Series of Street Art: Belfast, Northern Ireland


Belfast & Coleraine, N.I., 2013

Much of my passion for art comes from growing up in the enriching communities of New York City, but traveling has taught me to recognize the quality of life it brings to any community. I think integrating visual art into our daily commutes is one of those simple things that allows people to connect without judgments or prejudice. Any form of art is meant to be a shared, subjective experience, to invoke emotions and challenge observers’ perceptions, whether in the form of music, stick figures or performance arts.

My dad and I planned an adventure in Northern Ireland in ’13 and within a few short hours unexpectedly ran into a very friendly (and tipsy) couple who guided us to some colorful public art in a city once known to be the most unsafe and extremely dangerous due to religious and political conflicts. Yet today, Belfast and Coleraine are home to some beautifully integrated public murals.

Their murals describe what has evolved from their civil war, painting the pictures of how their society once lived, as farmers and skilled tradesmen. And, like all the other cool art, the artists’ visions add a little dimension to our daily lives.

Coleraine is a quaint little town north, the home of the Giant’s Causeway, complete with their history, culture, and folklore. Exploring the town and getting to know the locals, we learned the causeway is a result of a volcanic eruption centuries ago, but legend says otherwise. A war of giants ensued: Finn McCool, an Irish giant protecting his emerald isle, vs. Benandonner, a Celtic god of combat. Finn McCool was a smaller giant than Benandonner and in an effort to defeat the god of combat, McCool’s wife dressed him as a baby (which Benandonner was terribly phobic of) to scare him off. The illusion was meant to show if the babies were that big, what did the parents look like and did Benandonner want to take them on? Their fights prior to that including throwing boulders across the sea, causing the area’s natural beauty.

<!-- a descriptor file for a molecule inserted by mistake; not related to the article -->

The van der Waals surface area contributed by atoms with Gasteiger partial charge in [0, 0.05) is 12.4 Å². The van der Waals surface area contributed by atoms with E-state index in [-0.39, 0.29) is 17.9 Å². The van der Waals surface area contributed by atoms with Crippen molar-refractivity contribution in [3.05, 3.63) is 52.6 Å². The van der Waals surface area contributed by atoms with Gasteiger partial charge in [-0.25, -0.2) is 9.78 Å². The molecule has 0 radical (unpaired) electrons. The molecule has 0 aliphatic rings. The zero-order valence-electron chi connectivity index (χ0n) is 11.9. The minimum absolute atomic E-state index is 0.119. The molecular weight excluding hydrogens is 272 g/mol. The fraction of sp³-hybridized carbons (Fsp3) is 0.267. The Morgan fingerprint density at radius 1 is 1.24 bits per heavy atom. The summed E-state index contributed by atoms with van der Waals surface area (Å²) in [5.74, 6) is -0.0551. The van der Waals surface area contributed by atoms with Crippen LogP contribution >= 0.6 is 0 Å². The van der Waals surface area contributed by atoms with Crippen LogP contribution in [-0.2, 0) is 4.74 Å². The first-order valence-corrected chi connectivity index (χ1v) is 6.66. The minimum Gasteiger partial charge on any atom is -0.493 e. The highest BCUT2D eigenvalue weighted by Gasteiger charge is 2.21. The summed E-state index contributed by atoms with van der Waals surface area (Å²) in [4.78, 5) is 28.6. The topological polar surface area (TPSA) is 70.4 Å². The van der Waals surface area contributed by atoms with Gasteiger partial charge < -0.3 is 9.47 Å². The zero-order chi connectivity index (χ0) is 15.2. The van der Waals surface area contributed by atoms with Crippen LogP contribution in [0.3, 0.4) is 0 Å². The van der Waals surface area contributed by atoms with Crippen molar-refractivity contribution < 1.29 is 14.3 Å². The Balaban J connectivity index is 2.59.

Crazy stories are what make our histories interesting. What are some of your favorite fairytales and folklores related to your families’ backgrounds?

#NorthernIreland #StreetArt #PublicArt #Belfast #Coleraine #StGeorgeMarket #DunluceCastle #GlobeTrot #Step #Causeway #GiantsCauseway #WarAndPeace #ArtAllDay #WeAreOne #vedheadPhotography

If ever in Northern Ireland: highly recommend visiting the St. George’s Market and Giant’s Causeway.

Saunders, Chas, and Peter J. Allen, eds. “BENANDONNER – the Celtic God of Combat (Celtic mythology).” Godchecker. / CID, 15 Aug. 2014. Web. 6 March 2018.

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